Skip to main content

Distributed for Seagull Books

The Fate of Rural Hell

Asceticism and Desire in Buddhist Thailand

In 1975, when political scientist Benedict Anderson reached Wat Phai Rong Wua, a massive temple complex in rural Thailand conceived by Buddhist monk Luang Phor Khom, he felt he had wandered into a demented Disneyland. One of the world’s most bizarre tourist attractions, Wat Phai Rong Wua was designed as a cautionary museum of sorts; its gruesome statues depict violent and torturous scenes that showcase what hell may be like. Over the next few decades, Anderson, who is best known for his work, Imagined Communities, found himself transfixed by this unusual amalgamation of objects, returning several times to see attractions like the largest metal-cast Buddha figure in the world and the Palace of a Hundred Spires. The concrete statuaries and perverse art in Luang Phor’s personal museum of hell included, “side by side, an upright human skeleton in a glass cabinet and a life-size replica of Michelangelo’s gigantic nude David, wearing fashionable red underpants from the top of which poked part of a swollen, un-Florentine penis,” alongside dozens of statues of evildoers being ferociously punished in their afterlife.
In The Fate of Rural Hell, Anderson unravels the intrigue of this strange setting, endeavoring to discover what compels so many Thai visitors to travel to this popular spectacle and what order, if any, inspired its creation. At the same time, he notes in Wat Phai Rong Wua the unexpected effects of the gradual advance of capitalism into the far reaches of rural Asia.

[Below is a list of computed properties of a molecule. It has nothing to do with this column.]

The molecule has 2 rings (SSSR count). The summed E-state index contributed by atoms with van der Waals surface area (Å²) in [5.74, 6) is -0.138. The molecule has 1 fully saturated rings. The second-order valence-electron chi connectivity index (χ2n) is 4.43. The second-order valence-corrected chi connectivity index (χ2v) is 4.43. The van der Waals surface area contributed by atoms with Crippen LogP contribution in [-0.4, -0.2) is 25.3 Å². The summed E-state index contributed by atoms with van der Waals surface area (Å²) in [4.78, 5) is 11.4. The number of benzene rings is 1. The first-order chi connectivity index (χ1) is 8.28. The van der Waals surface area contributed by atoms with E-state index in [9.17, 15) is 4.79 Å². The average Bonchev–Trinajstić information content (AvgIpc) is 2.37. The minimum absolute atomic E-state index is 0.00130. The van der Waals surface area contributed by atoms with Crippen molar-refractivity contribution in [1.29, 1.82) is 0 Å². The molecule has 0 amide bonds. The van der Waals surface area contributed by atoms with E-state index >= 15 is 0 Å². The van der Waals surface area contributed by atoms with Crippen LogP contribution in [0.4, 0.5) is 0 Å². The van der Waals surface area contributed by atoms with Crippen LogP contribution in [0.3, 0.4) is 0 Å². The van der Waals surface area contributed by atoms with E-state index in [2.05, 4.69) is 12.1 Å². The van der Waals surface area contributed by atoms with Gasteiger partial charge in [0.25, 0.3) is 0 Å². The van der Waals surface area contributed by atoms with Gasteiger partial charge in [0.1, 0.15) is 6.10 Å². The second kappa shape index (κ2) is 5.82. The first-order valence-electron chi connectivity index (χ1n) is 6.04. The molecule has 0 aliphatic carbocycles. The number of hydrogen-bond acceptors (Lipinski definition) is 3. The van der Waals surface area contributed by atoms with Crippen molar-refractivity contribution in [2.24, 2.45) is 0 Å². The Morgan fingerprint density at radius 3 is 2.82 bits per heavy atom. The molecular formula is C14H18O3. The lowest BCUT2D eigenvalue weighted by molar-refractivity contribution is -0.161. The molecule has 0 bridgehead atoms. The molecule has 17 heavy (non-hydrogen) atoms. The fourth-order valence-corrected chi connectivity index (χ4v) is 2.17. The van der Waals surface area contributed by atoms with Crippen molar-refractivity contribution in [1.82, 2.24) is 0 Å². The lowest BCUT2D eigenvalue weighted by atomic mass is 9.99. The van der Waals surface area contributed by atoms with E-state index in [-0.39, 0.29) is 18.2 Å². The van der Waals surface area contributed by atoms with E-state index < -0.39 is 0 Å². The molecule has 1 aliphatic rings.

Both a one-of-a-kind travelogue and a penetrating look at the community that sustains it, The Fate of Rural Hell is sure to intrigue and inspire conversation as much as Wat Phai Rong Wua itself.

104 pages | 24 color plates | 5 1/2 x 7 3/4 | © 2012

Anthropology: Cultural and Social Anthropology

History: Asian History

Seagull Books image

View all books from Seagull Books


“Anderson presents us with a miniature masterpiece of political and social interpretation, using a popular but atypical religious site to explore, from an unusual angle, the intersection of Buddhist piety, educational and social hierarchy, erotic sensibilities, and the remnants of rural feudalism in Thai society as it lurches unevenly toward more egalitarian relations. This brief but gripping book leaves a long, complex, and lasting taste on the mental palate.”

Michael Herzfeld | Anthropological Forum

“Anderson . . . explores the rise and fall and the persistence of Wat Phai Rong Wua in Suphanburi’s countryside of central Thailand. Through the journey into the wat, he depicts not only the eccentricity of copious sculptures of evil spirits called preta concentrated in the chaotic and creepy epitomized paragon of hell but also the political upheaval and social transformation that surround it. . . . The Fate of Rural Hell is a crucial manifestation of not only how the life and death in Buddhist teaching is perceived and recreated but also illustration of the dynamism—the fates and the faiths—of rural livelihood, the context in which the striving creation of this impressive wat came into existence. It is a fine book, to be read not only its insights into the life and death of the rural people, but also the pathways between them.”

Jakkrit Sangkhamanee | Kyoto Review

Table of Contents


Strange Ghosts
Luang Phor Khom and His Times
Temple Boy? Temple Slave?
The Future

Be the first to know

Get the latest updates on new releases, special offers, and media highlights when you subscribe to our email lists!

Sign up here for updates about the Press